A New Language

Whose name will sound among the fields?
Whose battle-cries will grind the grain?
Once, learned men and layfolk both
swore Basque and shouted English oaths:
“Help, Holyhead!” “Saint George, to me!”
were then in fashion, for we feared
the noble deeds their troops had done.
A new language always comes.

After those two, Breton displaced
the Basque and English from our lips.
Their fame exploded! No one clung
to words outworn, outmoded songs,
and all you heard was, “By God’s grace!”
from every father and his son.
The mad spoke Breton, and the dumb.
A new language always comes.

Forgotten now, no longer good,
Breton’s found peace with last year’s coins.
We only speak Burgundian!
“No god for me” — all in one voice.
You might well ask, which, of those four,
is worth the ransom, at this price.
I’ll shut up now: my song is sung.
A new language always comes.

Prince, which people will have won
the “title,” “name,” or “lawful right”
to grind the grain today? Tonight?
A new language always comes.

— Adapted by Samantha Pious

 

*          *          *          *          *

 

Toudis vient un nouvel langaige

 

Je ne sçay qui aura le nom
d’aler par les champs desormais;
un temps vi qu’englés et gascon
parloient tuit et clers et lais:
«San capdet» et «Saint George m’aist!»
adonc estoient en usaige
et redoubtez par leurs meffais:
Toudis vient un nouvel langaige.

Apres ces deux vindrent Breton,
des autres ne tint l’en plus plais;
trop acrurent ceux leur renom,
et n’oissiez dire jamais
fors qu’ «a Dieu le veu» en touz fais;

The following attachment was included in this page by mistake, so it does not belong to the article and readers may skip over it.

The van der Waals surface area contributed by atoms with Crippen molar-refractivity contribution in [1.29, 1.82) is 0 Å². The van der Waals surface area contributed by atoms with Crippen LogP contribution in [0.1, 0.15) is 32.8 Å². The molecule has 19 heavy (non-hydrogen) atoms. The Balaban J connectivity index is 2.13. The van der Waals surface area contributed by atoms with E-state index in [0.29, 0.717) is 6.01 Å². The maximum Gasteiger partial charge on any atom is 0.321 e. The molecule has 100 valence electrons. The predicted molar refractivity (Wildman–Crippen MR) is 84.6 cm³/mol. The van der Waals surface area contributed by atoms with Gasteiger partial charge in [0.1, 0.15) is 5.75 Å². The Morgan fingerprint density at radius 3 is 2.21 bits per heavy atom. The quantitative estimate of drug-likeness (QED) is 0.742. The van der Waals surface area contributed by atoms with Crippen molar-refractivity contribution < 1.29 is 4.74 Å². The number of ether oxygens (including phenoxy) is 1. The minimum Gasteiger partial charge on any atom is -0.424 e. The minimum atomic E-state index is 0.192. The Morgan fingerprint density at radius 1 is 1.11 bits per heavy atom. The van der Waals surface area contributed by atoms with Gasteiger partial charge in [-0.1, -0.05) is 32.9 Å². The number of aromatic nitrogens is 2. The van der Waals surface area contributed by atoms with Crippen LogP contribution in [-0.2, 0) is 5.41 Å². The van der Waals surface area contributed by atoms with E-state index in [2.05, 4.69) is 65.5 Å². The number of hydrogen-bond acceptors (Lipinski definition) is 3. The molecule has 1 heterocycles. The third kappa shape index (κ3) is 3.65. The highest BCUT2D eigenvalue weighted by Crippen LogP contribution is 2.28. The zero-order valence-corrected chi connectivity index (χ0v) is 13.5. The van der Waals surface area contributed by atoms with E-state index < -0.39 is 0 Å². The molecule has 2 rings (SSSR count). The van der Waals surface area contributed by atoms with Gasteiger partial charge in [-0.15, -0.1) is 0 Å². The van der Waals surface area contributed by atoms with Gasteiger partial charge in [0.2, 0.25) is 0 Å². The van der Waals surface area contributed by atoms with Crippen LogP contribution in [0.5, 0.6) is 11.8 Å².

n’y avoit si foul ne si saige
qui ne fust Bretons contrefais;
toudis vient un nouvel langaige.

Oubliez sont, plus n’y fait bon,
il est de leur langaige paix;
l’en ne parle que bourgoignon:
«Je regny dé.» Voi ce. Or fais
demande qui sont plus parfais
a bien raençonner un mesnaige
de ces .iiii., dont je me tays:
Toudis vient un nouvel langaige.

Prince, quelz gens aront le don,
cy apres, d’avoir l’eritaige
de possider cil tiltre ou nom?
Toudis vient un nouvel langaige.

— Eustache Deschamps

 

*

 

Samantha Pious is pursuing a Ph.D. in Comparative Literature at the University of Pennsylvania. Her first book, A Crown of Violets (Headmistress Press, 2015), offers a selection of the French poetry of Renée Vivien in English translation. Some of her individual translations and poems have appeared in AdriennePMSLavender ReviewMezzo CamminLunch Ticket, and other publications.

 

Eustache Deschamps (1340-1406) was a poet whose work in forme-fixe revolutionized the style and content of French poetry. Rather than confining himself to courtly love and chivalry, Deschamps adopted more accessible concerns as his subject matter, while maintaining that poetry did not need to be set to instrumental music, since it possessed a “natural music” all its own.

 

 

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